Edric has a go in the AMG GT, and it’s not quite what he ex­pects.

Torque (Singapore) - - CONTENTS -

AALMOST ev­ery other piece I’ve read about the Mercedes-AMG GT touts it as some sort of ri­val to the Porsche 911. Fun­nily enough, Mercedes has, back in the day (from the 1960s to the early-90s, to be ex­act), ac­tu­ally built a 911 be­fore, ex­cept that it was a heavy-duty multi-pur­pose truck, the three-ton­ner vari­ant of which Sin­ga­porean men of a cer­tain age will re­call rid­ing in dur­ing their NS days. But back to the AMG GT. De­spite the model hav­ing been around for a cou­ple of years now, I’d never driven it, so I bor­rowed one to have a go the other day. Just for ed­u­ca­tional pur­poses. Ahem. They handed me the keys to the full-fat GT S ver­sion with the higher-pow­ered 510bhp en­gine, no less. It’s the hard­est-core model in the AMG range, at least un­til the re­cently an­nounced GT C and GT R vari­ants ar­rive in Sin­ga­pore. And hav­ing sam­pled the car for my­self, I can re­port that the pun­dits have got it wrong. The AMG is noth­ing like the Porsche 911.

For one thing, it grabs you by the eye­balls in a way that the more func­tion­ally styled Porsche doesn’t. That ex­trav­a­gantly long front end is sug­ges­tive of un­told cu­bic ca­pac­ity and horse­power lurk­ing un­der the end­less bon­net, whereas the Porsche is much more

cab-for­ward, less overtly mus­cu­lar, its pow­er­plant dis­creetly con­tained within its trade­mark hunch­backed tail. The AMG is much more of an event to sit in, too – its cabin lav­ished in leather and chrome, its bat­tery of dash­mounted eye­ball air vents im­part­ing vis­ual drama, its high and wide trans­mis­sion tun­nel adding to the sense of oc­ca­sion.

The 911’s cabin, on the other hand, is well-made and su­perbly er­gonomic, but fairly mun­dane in lay­out and so en­tirely de­void of aes­thetic flour­ish that right now I can’t re­call what it looks like with­out Googling a picture.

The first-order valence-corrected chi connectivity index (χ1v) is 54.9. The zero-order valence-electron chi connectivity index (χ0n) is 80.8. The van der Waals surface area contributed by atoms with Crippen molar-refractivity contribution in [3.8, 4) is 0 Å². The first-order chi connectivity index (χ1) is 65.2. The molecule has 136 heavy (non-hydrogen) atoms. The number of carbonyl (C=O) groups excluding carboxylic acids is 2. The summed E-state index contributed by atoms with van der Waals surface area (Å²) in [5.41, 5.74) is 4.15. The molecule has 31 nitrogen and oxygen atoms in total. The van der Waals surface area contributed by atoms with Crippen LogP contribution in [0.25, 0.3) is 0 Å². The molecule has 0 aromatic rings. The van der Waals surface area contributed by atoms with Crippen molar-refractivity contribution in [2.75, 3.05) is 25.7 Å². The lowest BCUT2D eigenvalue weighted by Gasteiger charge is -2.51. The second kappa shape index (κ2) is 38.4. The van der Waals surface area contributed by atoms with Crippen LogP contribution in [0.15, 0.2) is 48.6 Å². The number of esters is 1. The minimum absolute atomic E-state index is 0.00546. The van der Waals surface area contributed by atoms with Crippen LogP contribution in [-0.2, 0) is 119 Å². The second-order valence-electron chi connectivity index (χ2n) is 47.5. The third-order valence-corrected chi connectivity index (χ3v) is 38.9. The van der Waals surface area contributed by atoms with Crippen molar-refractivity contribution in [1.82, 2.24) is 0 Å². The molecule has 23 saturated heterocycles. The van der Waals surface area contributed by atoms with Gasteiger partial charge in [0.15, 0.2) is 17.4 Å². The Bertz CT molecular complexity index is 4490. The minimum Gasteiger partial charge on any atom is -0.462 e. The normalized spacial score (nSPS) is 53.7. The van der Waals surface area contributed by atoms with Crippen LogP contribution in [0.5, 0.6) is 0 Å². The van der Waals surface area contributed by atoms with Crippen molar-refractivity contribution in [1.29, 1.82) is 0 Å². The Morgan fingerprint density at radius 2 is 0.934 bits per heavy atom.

And the re­spec­tive driv­ing experiences are very dif­fer­ent, too. In the AMG, per­haps be­cause you’re seated al­most two-thirds back along the car’s length, you feel like you’re at the helm of some­thing mas­sive and mighty – an im­pres­sion am­pli­fied by the per­cus­sive, bel­liger­ent V8 sound­track re­ver­ber­at­ing from its tailpipes with ev­ery throt­tle blip. The Porsche feels like a much smaller car to sit in (which it is), its flat-6 en­gine sings a hard­eredged tune, and it piv­ots into cor­ners with far less in­er­tia. It’s the age-old sportscar-ver­susGT di­chotomy. So, no, the AMG GT isn’t Mercedes’ take on the 911. Rather, it’s a big, bruis­ing coupe, a gen­tle­man’s mus­cle car in the ilk of a Jaguar F-Type V8 or an Aston DB11. To me, a 911 from Mercedes is still a truck painted green.

The MercedesBenz L 911 lorry did its “na­tional ser­vice” in Sin­ga­pore as the ven­er­a­ble SAF three­ton­ner. FUN FACT: THE FIRST 911 THAT EDRIC EVER DROVE WAS A MERCEDES TRUCK, NOT A PORSCHE SPORTS CAR.

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